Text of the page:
Veronica Hilda Theriault – South Australia’s Department of the Premier and Cabinet – Chief Information Officer
Veronica Hilda Theriault was convicted towards the end of 2019 for “deception, dishonesty, and abuse of public office” after it was discovered that she had lied on her CV and falsified “glowing” references to secure a high salary role with an Australian regional government.
Theriault was the Chief Information Officer at South Australia’s Department of the Premier and Cabinet for just over a month and earned about 33,000 Australian dollars (around £17,200) before her falsifications came to light.
The court found that the fraudulent information she submitted to the department related to her education and prior employment, and when asked for a reference following her interview, she posed as a previous employer.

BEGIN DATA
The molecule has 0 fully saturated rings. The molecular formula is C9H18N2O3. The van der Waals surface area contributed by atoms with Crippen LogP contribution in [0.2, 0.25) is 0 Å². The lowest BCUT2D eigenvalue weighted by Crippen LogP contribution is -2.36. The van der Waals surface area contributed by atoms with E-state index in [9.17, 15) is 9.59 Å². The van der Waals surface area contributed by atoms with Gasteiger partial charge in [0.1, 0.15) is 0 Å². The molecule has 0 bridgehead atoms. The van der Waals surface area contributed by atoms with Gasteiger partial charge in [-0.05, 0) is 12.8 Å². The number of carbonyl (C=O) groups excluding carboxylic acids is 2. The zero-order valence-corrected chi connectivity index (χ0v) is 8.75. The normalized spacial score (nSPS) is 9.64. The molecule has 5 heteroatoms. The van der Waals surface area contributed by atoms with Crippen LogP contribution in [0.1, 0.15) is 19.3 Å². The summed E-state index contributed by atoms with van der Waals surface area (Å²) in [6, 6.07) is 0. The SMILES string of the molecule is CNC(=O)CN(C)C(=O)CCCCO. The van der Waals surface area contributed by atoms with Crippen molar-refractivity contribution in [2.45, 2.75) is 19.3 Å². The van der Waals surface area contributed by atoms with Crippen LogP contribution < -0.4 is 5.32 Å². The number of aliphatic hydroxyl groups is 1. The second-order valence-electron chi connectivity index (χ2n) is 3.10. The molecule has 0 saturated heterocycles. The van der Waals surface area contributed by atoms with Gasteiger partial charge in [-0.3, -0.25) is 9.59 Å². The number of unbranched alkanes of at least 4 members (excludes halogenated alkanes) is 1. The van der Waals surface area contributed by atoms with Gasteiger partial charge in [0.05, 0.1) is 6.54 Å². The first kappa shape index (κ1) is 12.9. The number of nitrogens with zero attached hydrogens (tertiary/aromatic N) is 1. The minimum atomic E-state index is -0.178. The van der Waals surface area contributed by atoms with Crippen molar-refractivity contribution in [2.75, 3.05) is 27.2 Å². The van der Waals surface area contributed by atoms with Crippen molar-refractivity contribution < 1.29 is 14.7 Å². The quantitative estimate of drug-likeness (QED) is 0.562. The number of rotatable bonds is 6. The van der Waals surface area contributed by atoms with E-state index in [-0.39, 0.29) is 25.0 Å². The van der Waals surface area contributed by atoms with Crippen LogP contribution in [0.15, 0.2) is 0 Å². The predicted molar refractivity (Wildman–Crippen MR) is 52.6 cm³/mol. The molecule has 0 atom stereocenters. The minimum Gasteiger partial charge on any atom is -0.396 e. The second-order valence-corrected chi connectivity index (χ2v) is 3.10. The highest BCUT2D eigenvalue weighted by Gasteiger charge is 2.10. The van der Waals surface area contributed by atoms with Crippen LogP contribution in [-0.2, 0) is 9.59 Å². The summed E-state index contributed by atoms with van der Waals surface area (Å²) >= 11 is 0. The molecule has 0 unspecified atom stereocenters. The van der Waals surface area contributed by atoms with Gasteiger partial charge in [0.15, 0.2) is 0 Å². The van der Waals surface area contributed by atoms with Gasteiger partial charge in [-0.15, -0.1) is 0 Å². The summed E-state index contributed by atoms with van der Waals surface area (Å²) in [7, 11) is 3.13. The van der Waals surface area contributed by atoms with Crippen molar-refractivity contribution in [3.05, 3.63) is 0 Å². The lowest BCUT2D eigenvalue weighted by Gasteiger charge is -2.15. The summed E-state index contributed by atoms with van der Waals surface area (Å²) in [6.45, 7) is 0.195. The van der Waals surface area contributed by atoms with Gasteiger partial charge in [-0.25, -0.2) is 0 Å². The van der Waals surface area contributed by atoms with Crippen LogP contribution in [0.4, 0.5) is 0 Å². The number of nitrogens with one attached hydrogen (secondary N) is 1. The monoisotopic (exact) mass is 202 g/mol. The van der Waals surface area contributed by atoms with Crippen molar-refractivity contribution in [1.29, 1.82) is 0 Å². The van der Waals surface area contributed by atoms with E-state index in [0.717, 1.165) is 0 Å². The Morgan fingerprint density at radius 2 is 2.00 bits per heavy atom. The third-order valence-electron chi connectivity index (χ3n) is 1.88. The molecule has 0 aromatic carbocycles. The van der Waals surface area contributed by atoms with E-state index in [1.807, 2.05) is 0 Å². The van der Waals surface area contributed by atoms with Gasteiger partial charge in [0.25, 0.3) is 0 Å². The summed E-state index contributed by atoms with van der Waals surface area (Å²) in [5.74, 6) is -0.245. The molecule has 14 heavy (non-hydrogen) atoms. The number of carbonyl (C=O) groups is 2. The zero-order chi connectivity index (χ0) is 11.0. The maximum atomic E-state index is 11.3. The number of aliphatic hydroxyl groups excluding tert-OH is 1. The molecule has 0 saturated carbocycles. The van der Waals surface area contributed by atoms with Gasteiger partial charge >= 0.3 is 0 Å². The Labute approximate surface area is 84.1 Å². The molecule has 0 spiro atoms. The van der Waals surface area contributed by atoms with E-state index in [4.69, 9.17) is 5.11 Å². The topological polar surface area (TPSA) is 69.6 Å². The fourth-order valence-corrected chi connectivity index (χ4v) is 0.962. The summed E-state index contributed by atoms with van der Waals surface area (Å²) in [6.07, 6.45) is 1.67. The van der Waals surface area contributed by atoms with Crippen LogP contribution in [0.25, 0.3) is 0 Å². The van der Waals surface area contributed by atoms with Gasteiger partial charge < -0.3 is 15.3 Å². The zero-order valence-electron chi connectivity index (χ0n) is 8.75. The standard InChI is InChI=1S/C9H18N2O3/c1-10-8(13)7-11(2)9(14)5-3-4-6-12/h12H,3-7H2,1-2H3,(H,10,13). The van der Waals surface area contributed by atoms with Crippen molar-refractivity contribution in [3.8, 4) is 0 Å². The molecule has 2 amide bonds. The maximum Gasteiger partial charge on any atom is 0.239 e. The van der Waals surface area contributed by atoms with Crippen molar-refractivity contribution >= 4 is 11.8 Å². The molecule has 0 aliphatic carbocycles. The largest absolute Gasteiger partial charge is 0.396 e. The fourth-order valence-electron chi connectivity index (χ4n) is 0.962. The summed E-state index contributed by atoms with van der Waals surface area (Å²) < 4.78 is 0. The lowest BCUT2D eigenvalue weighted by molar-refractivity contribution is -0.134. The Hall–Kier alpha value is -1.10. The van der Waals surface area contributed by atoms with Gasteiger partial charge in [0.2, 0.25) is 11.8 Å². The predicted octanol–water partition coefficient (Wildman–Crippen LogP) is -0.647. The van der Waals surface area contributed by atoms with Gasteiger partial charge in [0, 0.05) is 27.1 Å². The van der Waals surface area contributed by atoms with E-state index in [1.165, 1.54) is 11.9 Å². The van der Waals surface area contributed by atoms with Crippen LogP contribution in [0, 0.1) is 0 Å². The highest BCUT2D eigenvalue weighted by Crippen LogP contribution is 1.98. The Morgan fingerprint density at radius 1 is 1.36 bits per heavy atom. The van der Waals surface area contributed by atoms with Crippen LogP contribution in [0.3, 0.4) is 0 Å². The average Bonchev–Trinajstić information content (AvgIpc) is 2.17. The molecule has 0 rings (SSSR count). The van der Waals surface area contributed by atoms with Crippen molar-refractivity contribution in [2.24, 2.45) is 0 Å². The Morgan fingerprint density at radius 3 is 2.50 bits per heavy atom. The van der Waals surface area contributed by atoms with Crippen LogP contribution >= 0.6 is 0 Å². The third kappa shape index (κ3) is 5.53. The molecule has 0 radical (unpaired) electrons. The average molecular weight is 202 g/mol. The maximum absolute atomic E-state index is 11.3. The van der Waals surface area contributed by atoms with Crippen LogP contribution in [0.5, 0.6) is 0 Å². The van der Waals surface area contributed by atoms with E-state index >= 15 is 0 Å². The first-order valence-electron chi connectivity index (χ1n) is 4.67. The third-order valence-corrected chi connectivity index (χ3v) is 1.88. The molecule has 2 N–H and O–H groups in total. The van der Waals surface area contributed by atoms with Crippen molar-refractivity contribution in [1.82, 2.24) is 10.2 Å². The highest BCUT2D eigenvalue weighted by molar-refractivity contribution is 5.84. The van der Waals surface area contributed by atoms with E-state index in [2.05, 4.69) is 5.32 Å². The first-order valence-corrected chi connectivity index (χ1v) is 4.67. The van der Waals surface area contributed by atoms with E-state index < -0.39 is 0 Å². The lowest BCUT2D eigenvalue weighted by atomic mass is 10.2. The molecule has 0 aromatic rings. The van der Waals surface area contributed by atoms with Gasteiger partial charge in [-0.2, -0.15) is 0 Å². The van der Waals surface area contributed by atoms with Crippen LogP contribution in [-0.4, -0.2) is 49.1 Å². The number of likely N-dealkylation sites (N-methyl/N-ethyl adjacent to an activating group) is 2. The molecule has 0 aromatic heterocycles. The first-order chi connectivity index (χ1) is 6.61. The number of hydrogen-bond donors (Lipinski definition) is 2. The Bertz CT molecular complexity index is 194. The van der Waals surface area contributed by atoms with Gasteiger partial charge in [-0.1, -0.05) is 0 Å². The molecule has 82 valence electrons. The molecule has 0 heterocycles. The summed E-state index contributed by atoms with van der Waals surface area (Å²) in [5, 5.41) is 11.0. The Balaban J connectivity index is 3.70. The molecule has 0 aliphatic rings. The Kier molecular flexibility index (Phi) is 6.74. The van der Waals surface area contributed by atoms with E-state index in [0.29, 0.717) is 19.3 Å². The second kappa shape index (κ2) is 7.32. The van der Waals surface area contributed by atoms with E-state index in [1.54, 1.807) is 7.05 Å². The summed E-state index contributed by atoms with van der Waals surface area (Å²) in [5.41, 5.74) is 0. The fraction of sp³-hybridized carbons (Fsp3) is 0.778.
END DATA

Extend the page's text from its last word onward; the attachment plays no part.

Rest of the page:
In December 2019, Theriault was sentenced to 25-months imprisonment, with a non-parole period of a year.
Full reporting of the story can be found on CNN here.
Mina Chang – US Bureau of Conflict and Stability Operations – Deputy Assistant Secretary
One of the most high-profile cases to emerge in recent months involved Mina Chang allegedly exaggerating her credentials. The appointee, who was Deputy Assistant Secretary in the Bureau of Conflict and Stability Operations, hasn’t been officially convicted for fraud but has been called out in the media for exaggerating her credentials and allegedly creating a fake Time magazine cover, which appeared on a video promoting her own non-profit organisation.